Adrenal Cocktails: Our Latest Pick-Me-Up

Related articles

Evidently, more and more of us are abandoning Dr. Google and seeking medical advice ... from Dr. TikTok. Highly caffeinated drinks will no longer be the go-to lift. That's because we now have adrenal cocktails developed to treat the mythical disease of adrenal fatigue. PT Barnum strikes again.

Given the pandemic, returning to work out of the office, the constant drumbeat of a dysfunctional federal government, and a world that appears increasingly unstable, it is no wonder we all feel a bit fatigued. Rather than attribute this feeling to ennui, a sense of listlessness and dissatisfaction, perhaps it is due to some underlying biological cause. Enter adrenal fatigue, a collection of vague symptoms, fatigue, low energy, and an inability to cope.

I am not sure why they decided to turn on the adrenal gland which sits quietly, for the most part, atop our kidneys (hence ad renal). The adrenal gland is the big player in fight or flight, and there is an actual disease, adrenal insufficiency, where the adrenal gland does not produce adequate amounts of its two hormonal groups, gluco- and mineral-corticoids. The glucocorticoids are the more well-known involved with metabolism and inflammation. The mineral-corticoids are equally important but don’t get the same “press,” as they affect our mineral, salt, and water metabolism.

Adrenal fatigue suggests that the adrenal gland, like ourselves, is just tired and is not putting its best effort into pumping out the hormones we need to feel energized, less irritable, and not craving salty treats. But even ChatGPT knows,

“many of these symptoms are non-specific and can be caused by various factors, including other medical conditions, lifestyle choices, or even mental health issues.”

For many years, before these symptoms had a name, Red Bull, Monster Energy, and 5-hour Energy, all with significant amounts of caffeine, were the go-to solution—no more.  

The Anatomy of Adrenal Cocktails

Adrenal cocktails typically consist of a few key ingredients, each with its own proposed benefits:

  • Fresh Orange Juice – this is the prime source of Vitamin C, an antioxidant that “reduces” oxidate damage from stress.
  • Cream of tartar – a compound well known to cooks where it is used as a leavening agent and emulsifier. In many instances, adrenal cocktails prefer to refer to this ingredient as Cream of Tartar and thereby avoid its chemical name, potassium bitartrate. We wouldn’t want chemicals in our supplements, even when much of Cream of Tartar comes from a natural source, the “waste” of wine fermentation. Potassium is vital to properly functioning muscles and nerves, and Cream of Tartar is a potassium-rich substance.
  • Himalayan Pink Salt – a more expensive and less purified form of salt. The impurities are “the feature, not the bug,” providing salt and trace minerals. It is included to help balance electrolytes.

I would note that both the kidneys and adrenals have developed means of keeping us in homeostatic balance over thousands of years. It is a moment of hubris that we believe a supplement manufacturer has found a better way with their typical non-existent R&D.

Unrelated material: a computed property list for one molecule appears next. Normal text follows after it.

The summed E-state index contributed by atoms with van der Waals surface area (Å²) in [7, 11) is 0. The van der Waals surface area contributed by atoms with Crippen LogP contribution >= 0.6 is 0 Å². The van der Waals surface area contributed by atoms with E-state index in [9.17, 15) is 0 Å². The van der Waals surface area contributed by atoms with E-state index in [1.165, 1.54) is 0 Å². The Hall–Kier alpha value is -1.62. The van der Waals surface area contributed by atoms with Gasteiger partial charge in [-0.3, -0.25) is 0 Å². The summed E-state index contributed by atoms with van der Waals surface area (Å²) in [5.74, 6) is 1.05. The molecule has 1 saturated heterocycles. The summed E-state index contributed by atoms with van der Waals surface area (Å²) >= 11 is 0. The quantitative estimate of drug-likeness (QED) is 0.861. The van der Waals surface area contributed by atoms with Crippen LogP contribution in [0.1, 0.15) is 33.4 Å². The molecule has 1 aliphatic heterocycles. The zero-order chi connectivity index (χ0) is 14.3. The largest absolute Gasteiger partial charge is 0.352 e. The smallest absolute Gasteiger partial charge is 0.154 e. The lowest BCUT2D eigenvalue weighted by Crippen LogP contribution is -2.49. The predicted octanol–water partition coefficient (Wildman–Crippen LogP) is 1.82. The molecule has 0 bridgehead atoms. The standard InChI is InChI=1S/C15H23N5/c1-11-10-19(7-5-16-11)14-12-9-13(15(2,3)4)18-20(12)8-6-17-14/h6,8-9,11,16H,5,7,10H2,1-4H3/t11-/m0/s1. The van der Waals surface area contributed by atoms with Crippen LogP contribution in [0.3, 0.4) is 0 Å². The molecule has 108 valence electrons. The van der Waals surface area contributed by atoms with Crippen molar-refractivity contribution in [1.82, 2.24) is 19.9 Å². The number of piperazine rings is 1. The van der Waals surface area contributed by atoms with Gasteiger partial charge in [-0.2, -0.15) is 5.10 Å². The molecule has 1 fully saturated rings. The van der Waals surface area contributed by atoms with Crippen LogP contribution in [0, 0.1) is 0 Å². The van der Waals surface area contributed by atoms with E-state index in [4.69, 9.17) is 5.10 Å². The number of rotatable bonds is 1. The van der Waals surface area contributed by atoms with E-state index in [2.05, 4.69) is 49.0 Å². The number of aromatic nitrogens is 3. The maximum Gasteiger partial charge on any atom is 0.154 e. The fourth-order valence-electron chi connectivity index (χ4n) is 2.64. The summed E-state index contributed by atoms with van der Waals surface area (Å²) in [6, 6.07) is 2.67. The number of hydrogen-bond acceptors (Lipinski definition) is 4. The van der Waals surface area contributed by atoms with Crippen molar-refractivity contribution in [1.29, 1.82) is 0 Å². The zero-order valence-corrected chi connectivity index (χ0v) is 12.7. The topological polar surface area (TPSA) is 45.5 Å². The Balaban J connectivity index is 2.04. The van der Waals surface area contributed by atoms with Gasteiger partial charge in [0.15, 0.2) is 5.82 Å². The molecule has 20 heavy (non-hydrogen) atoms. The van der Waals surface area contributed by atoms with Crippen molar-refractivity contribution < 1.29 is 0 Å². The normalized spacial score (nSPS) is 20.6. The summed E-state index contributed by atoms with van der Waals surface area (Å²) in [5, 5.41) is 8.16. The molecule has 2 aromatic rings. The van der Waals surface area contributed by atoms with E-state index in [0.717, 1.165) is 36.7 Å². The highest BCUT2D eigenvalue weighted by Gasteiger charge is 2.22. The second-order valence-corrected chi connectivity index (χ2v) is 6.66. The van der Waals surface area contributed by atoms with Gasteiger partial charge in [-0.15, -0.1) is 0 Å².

The Potential Benefits of Adrenal Cocktails

Certainly, if you are malnourished, an adrenal cocktail may provide some potassium, salt, and trace minerals, while the orange juice, which does the heavy lifting, supplies Vitamin C and some fluid. If, on the other hand, you eat anything approaching a normal diet and have access to tap water, all the adrenal cocktail does is enrich your urine with excess salts and fluid.

For those with more specific concerns, the ingredients are non-GMO, vegan, and contain no soy. They also do not contain plutonium.

One can only hope that the Himalayan Pink Salt is harvested equitably. Fun facts: the “Salt Range” actually lies in the foothills of the Himalayas in Northeast Pakistan, so to purists, it is not really the Himalayas. The Khewra Salt Mine harvests about 400,000 tons annually, providing the bulk of Himalayan Pink Salt. It has 25 miles of tunnels across 18 working levels and attracts 300,000 tourists annually. All the salt is mined by hand, no explosives or fossil fuel-gulping machines. The average miner makes what is deemed an average income for Pakistan, and equitable working conditions are “guaranteed by the Pakistan Mineral Development Corporation,” a quasi-government agency of Pakistan.

The Potential Risks of Adrenal Cocktails

For a small number of individuals with health problems exacerbated by salt, e.g., high blood pressure, or increased potassium, e.g., individuals with renal insufficiency, adrenal cocktails may be problematic.

Of course, there is a lack of scientific evidence. Still, for many individuals taking supplements, a testimonial from a TikTok influencer is far better than some dry study involving control groups and statistics. Let’s be real: while the average user is on TikTok for 45 minutes a day or more, 50% of users “surveyed by TikTok said that videos longer than a minute long were “stressful.” So you would have to be an excellent “speed reader” to get the same informational “benefit” from a clinical study as you do from a TikTokker.

I would offer some free advice: read the label when buying an adrenal cocktail. Especially this black box phrase

“This product is not intended to diagnose, treat, cure, or prevent any disease.”